Donna Leinwand’s article, “College drug use, binge drinking rise”, published in the national newspaper, USA Today, reports on results by the National Center on Addiction and Substance Abuse (CASA) regarding the prevalence of alcohol and drug use by college students. Leinwand summarizes the results by indicating that the incidence of alcohol and drugs use has increased since 1993, and she supports her claim with evidence drawn from the CASA study. Leinwand considers the implications of the CASA data for universities While an interview with a president emeritus of one college reports that administrators are attempting to “come to grips” with alcohol and drug use and its impact on student and campus life, the author alludes that such efforts are largely ineffective. Given the data presented by Leinwand and her analysis regarding the inefficacy of colleges in responding to increased alcohol and drug use, it is obvious that more strategizing needs to occur in order to improve management of this problem.

The purpose of Leinwand’s article is to inform us about how big the problem really is of college binge drinking and the use of drugs on campuses. She presents the results of a national study on college students’ alcohol and drug use, and includes data from previous studies on the subject, which provides the reader with an historical context for understanding the subject. Leinwand enriches the data by presenting subjective opinions from authoritative figures, including the presidentCASAand a former college president, who shared his thoughts about the increase in alcohol and drug use among students. This helps put a human face on otherwise dry data, a technique which is always effective.

While Leinwand avoids editorializing, she does subtly convey the idea that colleges need to address the alcohol and drug problem. She notes the rise of use of particular drugs, such as Oxycontin, and alludes to one underlying problem being that of availability of certain substances. By pointing out this fact, Leinwand is also hinting at a potential point of intervention. She also mentions that drug use is lower on historically black campuses, which may suggest that college administrators can seek some guidance and advice from administrators of these schools.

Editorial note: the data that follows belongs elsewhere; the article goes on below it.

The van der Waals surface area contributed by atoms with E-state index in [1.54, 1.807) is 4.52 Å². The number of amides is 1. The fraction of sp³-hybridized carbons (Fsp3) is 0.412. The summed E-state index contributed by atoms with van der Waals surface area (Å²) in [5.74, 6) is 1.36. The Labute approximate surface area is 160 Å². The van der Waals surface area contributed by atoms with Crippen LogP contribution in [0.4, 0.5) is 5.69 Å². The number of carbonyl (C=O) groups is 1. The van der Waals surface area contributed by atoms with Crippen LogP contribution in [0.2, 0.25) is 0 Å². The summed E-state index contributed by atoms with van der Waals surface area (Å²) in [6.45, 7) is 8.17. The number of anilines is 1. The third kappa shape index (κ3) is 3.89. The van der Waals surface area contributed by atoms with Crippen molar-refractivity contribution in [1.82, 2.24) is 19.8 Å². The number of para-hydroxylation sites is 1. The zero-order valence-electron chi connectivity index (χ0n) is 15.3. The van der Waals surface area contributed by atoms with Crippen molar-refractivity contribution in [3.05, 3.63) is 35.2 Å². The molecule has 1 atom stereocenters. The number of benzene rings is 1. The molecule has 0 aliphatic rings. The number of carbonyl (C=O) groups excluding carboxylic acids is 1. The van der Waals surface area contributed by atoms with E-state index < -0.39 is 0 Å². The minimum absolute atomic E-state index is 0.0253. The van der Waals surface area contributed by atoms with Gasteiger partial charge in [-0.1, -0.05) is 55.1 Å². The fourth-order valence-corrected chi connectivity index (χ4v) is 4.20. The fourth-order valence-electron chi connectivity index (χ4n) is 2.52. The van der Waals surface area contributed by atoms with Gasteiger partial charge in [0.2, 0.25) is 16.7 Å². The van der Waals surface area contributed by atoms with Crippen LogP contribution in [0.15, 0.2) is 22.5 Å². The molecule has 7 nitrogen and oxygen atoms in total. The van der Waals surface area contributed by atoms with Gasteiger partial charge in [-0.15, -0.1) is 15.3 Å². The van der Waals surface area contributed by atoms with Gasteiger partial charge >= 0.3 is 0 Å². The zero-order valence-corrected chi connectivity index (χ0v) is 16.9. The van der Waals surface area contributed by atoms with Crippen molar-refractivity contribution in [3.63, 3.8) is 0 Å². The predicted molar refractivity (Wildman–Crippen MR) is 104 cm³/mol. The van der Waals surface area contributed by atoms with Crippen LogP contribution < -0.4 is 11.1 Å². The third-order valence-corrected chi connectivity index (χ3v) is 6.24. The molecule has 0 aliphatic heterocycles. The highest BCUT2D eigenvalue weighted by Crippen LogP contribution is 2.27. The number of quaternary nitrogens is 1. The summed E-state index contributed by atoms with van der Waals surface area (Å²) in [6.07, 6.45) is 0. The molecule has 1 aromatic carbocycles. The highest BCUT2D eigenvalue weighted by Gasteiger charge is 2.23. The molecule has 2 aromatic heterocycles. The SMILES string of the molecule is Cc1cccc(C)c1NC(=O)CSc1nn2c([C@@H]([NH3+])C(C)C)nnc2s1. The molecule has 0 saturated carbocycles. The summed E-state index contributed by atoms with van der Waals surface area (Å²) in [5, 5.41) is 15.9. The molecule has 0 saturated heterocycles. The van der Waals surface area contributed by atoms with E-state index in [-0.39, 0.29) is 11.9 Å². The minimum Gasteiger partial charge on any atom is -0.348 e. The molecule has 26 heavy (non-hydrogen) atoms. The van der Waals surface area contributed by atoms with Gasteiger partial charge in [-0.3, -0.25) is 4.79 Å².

Leinwand presents the information in an organized and logical fashion. She introduces the subject of her article in the first line, and continues to build sequentially by presenting the data from theCASAstudy. She then helps the reader understand the data by including some impressions from interviews of authoritative sources who have knowledge of the subject. Such a journalistic strategy enhances her credibility, as well as that of the subject.

Clearly, theCASAstudy produced a large amount of data. It is impossible to present all information in a small article, but Leinwand discusses the major points and then bullets other highlights. She ensures that the reader has a basic knowledge of the subject once he or she has read the article. The effect of this article is that it brings attention to a subject which is often overlooked or not considered serious. The fact that Leinwand is not preachy but simply presents facts makes it easy for the reader to be engaged. The article is informative but does not present too much information.The article is effective because it also incorporates a consideration of policy and practice intervention. Leinwand does not simply say that there is a problem. She begins to explore why and suggest points of intervention. The intended audience is a general reader, but those with a particular interest in the subject are likely to come away with new information and knowledge. The article is written in an easy and accessible style and requires little analytical skill to understand.

The article could be used by policy makers to orient themselves on the extent of the problem. The inclusion of interview information suggests points for intervention, and can encourage policy makers to survey university administrators for their opinions and practices with respect to controlling alcohol and drug use on their campuses.Leinwand’sarticle is an important contribution to our understanding of the phenomenon of college drug and alcohol use. The data she presents help the reader understand a serious subject and help identify how policy changes can begin to be implemented.